The other lever we can pull is customer acquisition cost (CAC). This is how much you spend on marketing in order to drive one transaction (the lower the better). Although we’re much better now than when we started, there is still a ton of opportunity for improvement. As a general rule of thumb, I aim for a $30 CAC (10% marketing spend as a percentage of sales), but in practice, this varies greatly by marketing channel.

Below is an overview of the various marketing channels I currently rely on, the pros/cons of each, and what has and hasn’t worked.

What has worked for us (in order of priority):

· TripAdvisor: the obvious industry heavyweight, and the go-to for many tour operators. (+) it’s the go-to resource for many travelers. (-) it isn’t effective until you climb the rankings

· Blog: this has been an inexpensive way to get discovered by folks researching / planning their trip to Santa Fe. (+) it’s free, or low-cost, depending on whether you write the content yourself or hire a freelance writer (-) if your content doesn’t relate to your product, or you aren’t good at getting people in the first stage of your sales funnel, you can end up with a bunch of traffic that bounces

· Google Adwords: thankfully, the only time people search several keywords related to our businesses (“Santa Fe food tour”) (+) their intent to buy is pretty high. We’ve had success here, but unfortunately (-) the volumes are limited

· Facebook ads: in the first year, (-) I wasted a considerable amount of money with lookalike audiences and other attempts to reach new customers. Facebook has proved effective only when it’s directed at (+) retargeting visitors to the blog.

· Local partners/referrals: there are a few local tourism-related sites that I advertise / list on, some paid, and some not. When we first started, the local tourism and state-level tourism bureaus were great places to be listed for free. (+) intent to buy is very high, but (-) volumes are limited

What hasn’t worked for us:

Rack cards: you know these – the flyers in the racks at airports, hotels, tourist rest stops, etc… When I first started we tried this, first with a traditional vendor, and secondly, with a local vendor that specializes in a smaller format, “concierge” cards meant to be placed at the desk of concierges. My hunch on why these don’t work - the majority of my customers plan and book their tours around a month in advance. With rack cards, folks don’t see these until they’ve already arrived in town, and it’s tough to convince people to spend $100/person on a food tour at the last minute.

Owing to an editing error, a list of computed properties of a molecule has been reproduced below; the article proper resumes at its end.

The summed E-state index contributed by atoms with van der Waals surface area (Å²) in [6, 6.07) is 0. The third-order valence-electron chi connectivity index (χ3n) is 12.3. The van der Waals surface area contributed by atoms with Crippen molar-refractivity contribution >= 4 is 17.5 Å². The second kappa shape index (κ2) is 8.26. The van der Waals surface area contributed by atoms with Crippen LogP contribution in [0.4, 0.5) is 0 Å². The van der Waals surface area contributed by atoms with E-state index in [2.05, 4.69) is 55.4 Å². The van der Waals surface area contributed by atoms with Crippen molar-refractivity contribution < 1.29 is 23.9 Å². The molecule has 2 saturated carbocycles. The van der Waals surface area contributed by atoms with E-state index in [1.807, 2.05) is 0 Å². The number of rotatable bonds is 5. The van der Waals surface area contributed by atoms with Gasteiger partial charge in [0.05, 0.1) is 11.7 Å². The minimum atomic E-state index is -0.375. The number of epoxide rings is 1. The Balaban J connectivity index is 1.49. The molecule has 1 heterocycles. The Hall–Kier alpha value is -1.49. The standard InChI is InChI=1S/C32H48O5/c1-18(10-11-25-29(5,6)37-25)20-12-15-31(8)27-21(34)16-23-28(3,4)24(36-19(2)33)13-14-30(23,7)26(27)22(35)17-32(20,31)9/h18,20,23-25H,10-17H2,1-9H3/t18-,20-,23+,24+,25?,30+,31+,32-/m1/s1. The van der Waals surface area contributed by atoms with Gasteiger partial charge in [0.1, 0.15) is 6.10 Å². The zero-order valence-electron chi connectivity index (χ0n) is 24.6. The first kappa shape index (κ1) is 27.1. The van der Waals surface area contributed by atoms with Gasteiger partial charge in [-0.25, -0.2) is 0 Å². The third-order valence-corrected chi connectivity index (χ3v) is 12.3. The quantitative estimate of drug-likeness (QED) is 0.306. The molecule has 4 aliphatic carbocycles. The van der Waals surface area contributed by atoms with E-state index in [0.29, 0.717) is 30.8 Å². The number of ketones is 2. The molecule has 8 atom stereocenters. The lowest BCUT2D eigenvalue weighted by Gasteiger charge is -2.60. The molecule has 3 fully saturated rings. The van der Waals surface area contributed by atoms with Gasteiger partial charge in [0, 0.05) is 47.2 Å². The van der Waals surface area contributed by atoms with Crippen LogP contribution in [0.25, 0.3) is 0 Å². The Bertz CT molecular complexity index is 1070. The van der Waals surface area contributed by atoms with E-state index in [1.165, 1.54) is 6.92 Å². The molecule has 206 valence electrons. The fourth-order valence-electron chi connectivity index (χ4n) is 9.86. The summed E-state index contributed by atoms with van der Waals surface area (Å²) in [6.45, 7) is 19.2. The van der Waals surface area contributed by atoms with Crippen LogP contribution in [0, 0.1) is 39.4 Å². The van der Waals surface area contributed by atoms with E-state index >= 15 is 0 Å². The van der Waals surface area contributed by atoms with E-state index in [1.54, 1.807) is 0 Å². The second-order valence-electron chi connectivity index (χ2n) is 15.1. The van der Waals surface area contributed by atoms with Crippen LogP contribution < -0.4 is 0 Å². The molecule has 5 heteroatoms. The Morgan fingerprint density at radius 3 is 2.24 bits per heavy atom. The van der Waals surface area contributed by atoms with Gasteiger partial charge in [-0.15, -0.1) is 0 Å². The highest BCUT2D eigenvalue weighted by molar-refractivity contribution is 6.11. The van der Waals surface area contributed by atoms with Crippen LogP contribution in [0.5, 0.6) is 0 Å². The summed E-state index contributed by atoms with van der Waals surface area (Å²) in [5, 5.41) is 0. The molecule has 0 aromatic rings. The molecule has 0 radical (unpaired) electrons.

Instagram: this will probably come as a surprise, but simply having an active presence on Instagram hasn’t led to very many directly attributable ticket sales. We’re still active for brand and image reasons, but isn’t a big focus.

Print ads: maybe this work, but given my limited budget I haven’t tried. When I look at the cost and think about how many conversions will result, I have a hard time making the math work.

Concierge/hotel word of mouth: when I first launched I went around to all of the hotels in town, introduced myself, and took time to meet face to face with many of the hotel concierges. This paid off in a few instances (one hotel, in particular, sent me many bookings), but again I’ve found it’s tough to convince folks to sign up for our tours after they’ve already arrived in town.

There’s always more that we could be doing - some of the areas where I’d like to improve our email marketing and in increasing our CLTV by introducing non-tour, ancillary revenues (merchandise, for example).

How are you doing today and what does the future look like?

We’re doing really well! In terms of profitability, we’ve been profitable since nearly day 1 (the benefits of a nearly entirely variable cost business) and in terms of growth, we’re almost doubling revenues each year.

Beyond the financials there are a few other things I look at to measure progress:

  • TripAdvisor ranking: with how critical this is too marketing it’s something I constantly keep an eye on. In just under three years we’ve very quickly climbed the rankings - in 2018 we achieved the #1 ranked food tour in Santa Fe, and earlier this year we achieved the #1 ranked tour (overall) for Santa Fe. This is major bragging rights, and something that the team and I are hugely proud of.